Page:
PRP and Progress

From the Editor
The PRP Survival Guide is designed to be a repository of experiences and insights shared by PRP patients and their caregivers. Collectively, the PRP community possesses a wealth of practical knowledge about pityriasis rubra pilaris. Only we can harvest that knowledge.
Share what you have learned about PRP and PROGRESS as a patient or caregiver. Share what you have been told by your dermatologist? Share articles you feel might be worth reading or websites worth visiting. Use “Leave a Reply” to share.

How do you know if you are getting better?

Bill M (Plano, TX)

IMHO — Sometimes it takes a major healing milestone to recognize progress.

For those of us who suffered through an Acute Stage, “getting better” was relatively easy to recognize because there was simply more to get better and more to see.

In my version of PRP the problem was a combination of swollen feet, encased in thick skin, cracked and bleeding.  After three agonizing months of wearing backless slippers and perfecting the C3PO shuffle, I was surprised to see that my “retired” sneakers fit again. While my mobility was boo longer impaired, there was still a laundry list of challenges ahead. Everything else in my life SUCKED.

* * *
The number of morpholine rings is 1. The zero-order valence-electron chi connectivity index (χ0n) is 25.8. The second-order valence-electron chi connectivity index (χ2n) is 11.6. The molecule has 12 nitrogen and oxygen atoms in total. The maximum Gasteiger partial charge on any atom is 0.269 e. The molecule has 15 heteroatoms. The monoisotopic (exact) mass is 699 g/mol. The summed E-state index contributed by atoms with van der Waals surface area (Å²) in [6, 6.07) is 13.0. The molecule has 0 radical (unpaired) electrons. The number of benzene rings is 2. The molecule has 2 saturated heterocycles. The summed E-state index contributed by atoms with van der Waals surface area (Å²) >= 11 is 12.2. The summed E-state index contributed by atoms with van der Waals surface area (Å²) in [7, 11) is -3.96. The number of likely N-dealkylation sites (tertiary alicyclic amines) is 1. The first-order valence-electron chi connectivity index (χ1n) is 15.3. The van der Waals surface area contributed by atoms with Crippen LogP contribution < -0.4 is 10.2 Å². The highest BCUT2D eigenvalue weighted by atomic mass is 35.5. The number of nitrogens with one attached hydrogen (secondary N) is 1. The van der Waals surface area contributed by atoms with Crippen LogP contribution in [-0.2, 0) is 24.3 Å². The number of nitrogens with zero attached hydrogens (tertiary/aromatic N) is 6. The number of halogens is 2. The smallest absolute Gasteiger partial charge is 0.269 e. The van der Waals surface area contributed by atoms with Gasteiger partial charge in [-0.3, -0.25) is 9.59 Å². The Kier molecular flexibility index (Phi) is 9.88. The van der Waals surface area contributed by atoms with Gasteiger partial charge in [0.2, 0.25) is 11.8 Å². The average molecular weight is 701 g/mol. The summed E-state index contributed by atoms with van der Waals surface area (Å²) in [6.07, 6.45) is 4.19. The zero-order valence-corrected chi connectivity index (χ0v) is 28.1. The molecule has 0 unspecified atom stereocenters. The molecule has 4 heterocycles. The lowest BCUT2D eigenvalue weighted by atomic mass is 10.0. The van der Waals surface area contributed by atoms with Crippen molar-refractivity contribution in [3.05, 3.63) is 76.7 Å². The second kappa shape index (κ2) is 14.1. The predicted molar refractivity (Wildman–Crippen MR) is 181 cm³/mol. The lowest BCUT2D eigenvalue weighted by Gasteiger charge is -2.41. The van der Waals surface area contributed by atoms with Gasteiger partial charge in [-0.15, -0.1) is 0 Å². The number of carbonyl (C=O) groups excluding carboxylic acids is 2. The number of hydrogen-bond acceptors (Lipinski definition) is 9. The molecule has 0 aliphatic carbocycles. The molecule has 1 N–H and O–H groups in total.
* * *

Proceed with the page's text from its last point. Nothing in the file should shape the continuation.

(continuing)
It had taken two months to go from a red spot on my forehead to the Acute Stage and another 3-1/2 months to get to my Sneaker Stage. It took over a year to be symptom-free and med-free with ups (Healing Milestones) and downs along the way. Remember:

✻  Progress is often seen best in a rear view mirror. If you think you are getting better, you probably are.

✻  TAKE PHOTOS to help you remember WHERE you were and WHEN you were there.

Mark R (Grand Isle, Florida)

This my wifes FB page. I have PRP. The thing about PRP is you get better so slowly you hardly notice. I’m 84. I’ve Had this curse now for a year and half. I still have the rash and the intense itch, the uncomfortable clammy feeling when getting the chills. BUT!, my stamina is getting better I can function a lot better and tolerate it easier. I honestly feel I’m on my way to remission.-maybe six months to a year- So hang in there and tolerate it your going to make it.

Murray R (Surrey, British Columbia, Canada)

“The thing about PRP is you get better so slowly you hardly notice” and I would add “It comes on so fast you and everybody else can’t help but notice!” Glad to hear you are doing well. It took me a long time to get my stamina back as well.

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